We got up early on Sunday morning, ate breakfast, and all (9 of us) piled into two vans. We were heading south to where the regional government offices are. We took our time getting there since it was the weekend. We stopped at a lakeside restaurant and grabbed a leisurely lunch. We looked at the red lake, felt it’s slimy water (gross), ate the delicious food, and then got back in the vans for the rest of the journey. The roads are so hard to describe in limited blogspace. In a nutshell: they have two lanes; they are sometimes paved but sometimes not; passing is just about always “legal”; there is very little vehicular traffic; there are tons of pedestrians; there are lots of herds of livestock; and there are random donkeys and dogs. There is one rule of the road: don’t hit anything. We saw only one accident and one roadkill. Not bad.
We booked hotel rooms (in addition to the ones we already had in Addis) and settled in for the night. S got sick, so he and I stayed behind while most of the others went to another lake to look for hippos. The rooms there were bigger and the showers nicer, but there were mosquitoes there. Now I am banned from donating blood for yet another year due to the malaria risk. Crap. All in all, it was a decent night. We had the best wifi we had all week. I started looking at baby registries.
We were all up bright and early on Monday morning, ready to head to the regional court. I won’t go into all of the details, but will give a quick, quick rundown. Though the federal-level government said we were the legal parents of the kids, we were not necessarily going to be able to retrieve our kids from their current location. (If you remember, I mentioned once before that the government closed several orphanages and “took” the kids. Until Sunday, their location was unknown.) We needed the regional government to issue a letter telling the orphanage to release the kids to us. We waited on a cement slab outside the office for about 3 hours. The only “toilet” was a hole in a cement floor in a metal shack. And it was BYOTP. Awesome.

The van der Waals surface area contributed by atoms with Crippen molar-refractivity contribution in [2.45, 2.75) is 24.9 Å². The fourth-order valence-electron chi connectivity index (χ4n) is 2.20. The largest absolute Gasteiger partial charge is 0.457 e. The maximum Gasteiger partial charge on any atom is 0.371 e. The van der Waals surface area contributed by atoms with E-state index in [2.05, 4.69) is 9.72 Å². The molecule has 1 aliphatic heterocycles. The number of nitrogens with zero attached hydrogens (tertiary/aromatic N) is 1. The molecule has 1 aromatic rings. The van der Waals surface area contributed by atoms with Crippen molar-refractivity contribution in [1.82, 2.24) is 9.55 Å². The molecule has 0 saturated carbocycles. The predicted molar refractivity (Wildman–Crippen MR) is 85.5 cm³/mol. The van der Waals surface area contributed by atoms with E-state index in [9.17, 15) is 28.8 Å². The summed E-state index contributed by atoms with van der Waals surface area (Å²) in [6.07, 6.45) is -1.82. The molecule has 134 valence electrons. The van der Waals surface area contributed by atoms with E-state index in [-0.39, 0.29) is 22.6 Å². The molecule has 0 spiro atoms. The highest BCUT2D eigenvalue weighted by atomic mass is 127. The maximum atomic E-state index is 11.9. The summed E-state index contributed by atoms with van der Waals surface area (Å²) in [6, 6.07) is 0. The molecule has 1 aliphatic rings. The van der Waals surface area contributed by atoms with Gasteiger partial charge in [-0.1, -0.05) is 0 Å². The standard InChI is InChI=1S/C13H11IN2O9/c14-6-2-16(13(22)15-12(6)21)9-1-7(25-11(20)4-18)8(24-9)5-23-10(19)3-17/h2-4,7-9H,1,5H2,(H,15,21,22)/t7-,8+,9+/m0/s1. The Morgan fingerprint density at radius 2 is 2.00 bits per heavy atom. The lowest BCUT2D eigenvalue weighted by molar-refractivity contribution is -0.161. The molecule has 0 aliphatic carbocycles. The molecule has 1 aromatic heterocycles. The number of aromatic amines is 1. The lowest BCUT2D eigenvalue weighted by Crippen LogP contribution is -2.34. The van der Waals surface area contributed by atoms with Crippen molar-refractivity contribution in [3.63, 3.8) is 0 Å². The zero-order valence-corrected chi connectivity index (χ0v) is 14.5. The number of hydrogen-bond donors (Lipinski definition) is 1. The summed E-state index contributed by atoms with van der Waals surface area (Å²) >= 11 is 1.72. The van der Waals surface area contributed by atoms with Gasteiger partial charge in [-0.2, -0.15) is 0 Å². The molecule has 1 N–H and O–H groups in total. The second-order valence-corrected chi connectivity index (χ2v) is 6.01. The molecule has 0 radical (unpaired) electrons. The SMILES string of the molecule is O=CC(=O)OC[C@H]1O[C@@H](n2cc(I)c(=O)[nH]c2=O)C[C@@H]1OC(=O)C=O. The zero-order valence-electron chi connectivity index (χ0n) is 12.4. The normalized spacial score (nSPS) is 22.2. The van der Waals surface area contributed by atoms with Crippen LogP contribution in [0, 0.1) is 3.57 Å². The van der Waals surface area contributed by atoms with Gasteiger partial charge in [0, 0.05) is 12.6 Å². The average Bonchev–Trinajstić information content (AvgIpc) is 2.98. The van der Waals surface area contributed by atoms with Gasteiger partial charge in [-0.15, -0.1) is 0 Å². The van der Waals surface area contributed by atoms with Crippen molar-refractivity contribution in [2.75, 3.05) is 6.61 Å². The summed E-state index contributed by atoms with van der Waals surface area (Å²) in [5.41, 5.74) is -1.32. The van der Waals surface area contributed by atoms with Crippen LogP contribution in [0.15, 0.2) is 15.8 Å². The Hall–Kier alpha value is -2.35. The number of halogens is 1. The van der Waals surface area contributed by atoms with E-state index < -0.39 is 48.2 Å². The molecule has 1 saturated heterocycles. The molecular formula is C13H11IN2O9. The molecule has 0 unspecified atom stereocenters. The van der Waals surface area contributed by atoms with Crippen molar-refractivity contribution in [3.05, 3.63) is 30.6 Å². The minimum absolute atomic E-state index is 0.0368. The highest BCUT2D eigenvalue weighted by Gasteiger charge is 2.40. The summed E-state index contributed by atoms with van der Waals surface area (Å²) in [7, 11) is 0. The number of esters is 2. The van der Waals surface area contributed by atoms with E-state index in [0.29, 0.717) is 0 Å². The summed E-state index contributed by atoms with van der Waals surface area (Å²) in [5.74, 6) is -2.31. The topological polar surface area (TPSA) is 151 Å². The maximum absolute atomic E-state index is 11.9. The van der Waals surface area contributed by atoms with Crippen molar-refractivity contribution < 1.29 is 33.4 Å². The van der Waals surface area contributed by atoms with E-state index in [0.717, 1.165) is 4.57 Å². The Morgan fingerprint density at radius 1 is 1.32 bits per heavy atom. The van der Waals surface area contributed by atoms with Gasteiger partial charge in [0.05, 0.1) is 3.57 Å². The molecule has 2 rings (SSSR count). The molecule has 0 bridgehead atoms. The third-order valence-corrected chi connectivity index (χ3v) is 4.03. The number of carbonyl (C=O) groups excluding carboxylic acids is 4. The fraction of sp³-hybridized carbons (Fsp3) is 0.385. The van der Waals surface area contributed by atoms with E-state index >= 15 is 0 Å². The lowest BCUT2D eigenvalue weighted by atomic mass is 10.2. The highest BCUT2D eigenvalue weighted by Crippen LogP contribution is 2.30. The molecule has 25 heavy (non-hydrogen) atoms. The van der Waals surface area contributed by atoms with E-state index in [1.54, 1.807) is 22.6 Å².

After 3 hours, we were told that the individual who needed to write the letter would not be available until 2pm. We were shuttled to a restaurant for lunch and returned at 2pm. We waited another 90 minutes and then were told by our amazing representative (truly a man of God) that the individual who needed to write the letter was actually not coming that day and that she would not be able to be back in town for another 5-6 days. Without that letter we could not bring our kids back to the transition house in Addis Ababa. We were in shock.